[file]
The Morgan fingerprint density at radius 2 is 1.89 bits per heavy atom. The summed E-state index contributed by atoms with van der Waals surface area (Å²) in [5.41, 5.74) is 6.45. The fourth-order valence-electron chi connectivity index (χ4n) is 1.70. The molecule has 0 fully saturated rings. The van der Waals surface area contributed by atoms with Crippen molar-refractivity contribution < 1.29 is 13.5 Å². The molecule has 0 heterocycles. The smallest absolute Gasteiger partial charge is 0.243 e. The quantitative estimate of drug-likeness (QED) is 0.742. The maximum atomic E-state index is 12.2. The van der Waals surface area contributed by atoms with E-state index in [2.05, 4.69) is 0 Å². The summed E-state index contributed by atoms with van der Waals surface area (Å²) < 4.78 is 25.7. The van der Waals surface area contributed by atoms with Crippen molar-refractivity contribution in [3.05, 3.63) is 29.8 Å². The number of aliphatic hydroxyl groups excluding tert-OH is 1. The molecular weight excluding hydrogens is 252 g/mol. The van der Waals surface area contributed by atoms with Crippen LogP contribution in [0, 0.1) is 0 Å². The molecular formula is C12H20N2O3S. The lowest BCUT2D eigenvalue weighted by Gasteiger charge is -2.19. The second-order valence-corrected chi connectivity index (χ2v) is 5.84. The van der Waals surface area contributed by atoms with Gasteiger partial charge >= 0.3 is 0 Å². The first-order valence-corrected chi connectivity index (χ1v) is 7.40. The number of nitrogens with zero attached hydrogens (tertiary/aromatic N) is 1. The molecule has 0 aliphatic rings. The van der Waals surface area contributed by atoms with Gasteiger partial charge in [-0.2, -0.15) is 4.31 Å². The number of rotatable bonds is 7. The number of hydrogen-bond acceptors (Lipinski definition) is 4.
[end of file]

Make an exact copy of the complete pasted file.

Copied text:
The Morgan fingerprint density at radius 2 is 1.89 bits per heavy atom. The summed E-state index contributed by atoms with van der Waals surface area (Å²) in [5.41, 5.74) is 6.45. The fourth-order valence-electron chi connectivity index (χ4n) is 1.70. The molecule has 0 fully saturated rings. The van der Waals surface area contributed by atoms with Crippen molar-refractivity contribution < 1.29 is 13.5 Å². The molecule has 0 heterocycles. The smallest absolute Gasteiger partial charge is 0.243 e. The quantitative estimate of drug-likeness (QED) is 0.742. The maximum atomic E-state index is 12.2. The van der Waals surface area contributed by atoms with E-state index in [2.05, 4.69) is 0 Å². The summed E-state index contributed by atoms with van der Waals surface area (Å²) < 4.78 is 25.7. The van der Waals surface area contributed by atoms with Crippen molar-refractivity contribution in [3.05, 3.63) is 29.8 Å². The number of aliphatic hydroxyl groups excluding tert-OH is 1. The molecular weight excluding hydrogens is 252 g/mol. The van der Waals surface area contributed by atoms with Crippen LogP contribution in [0, 0.1) is 0 Å². The molecular formula is C12H20N2O3S. The lowest BCUT2D eigenvalue weighted by Gasteiger charge is -2.19. The second-order valence-corrected chi connectivity index (χ2v) is 5.84. The van der Waals surface area contributed by atoms with Gasteiger partial charge >= 0.3 is 0 Å². The first-order valence-corrected chi connectivity index (χ1v) is 7.40. The number of nitrogens with zero attached hydrogens (tertiary/aromatic N) is 1. The molecule has 0 aliphatic rings. The van der Waals surface area contributed by atoms with Gasteiger partial charge in [-0.2, -0.15) is 4.31 Å². The number of rotatable bonds is 7. The number of hydrogen-bond acceptors (Lipinski definition) is 4.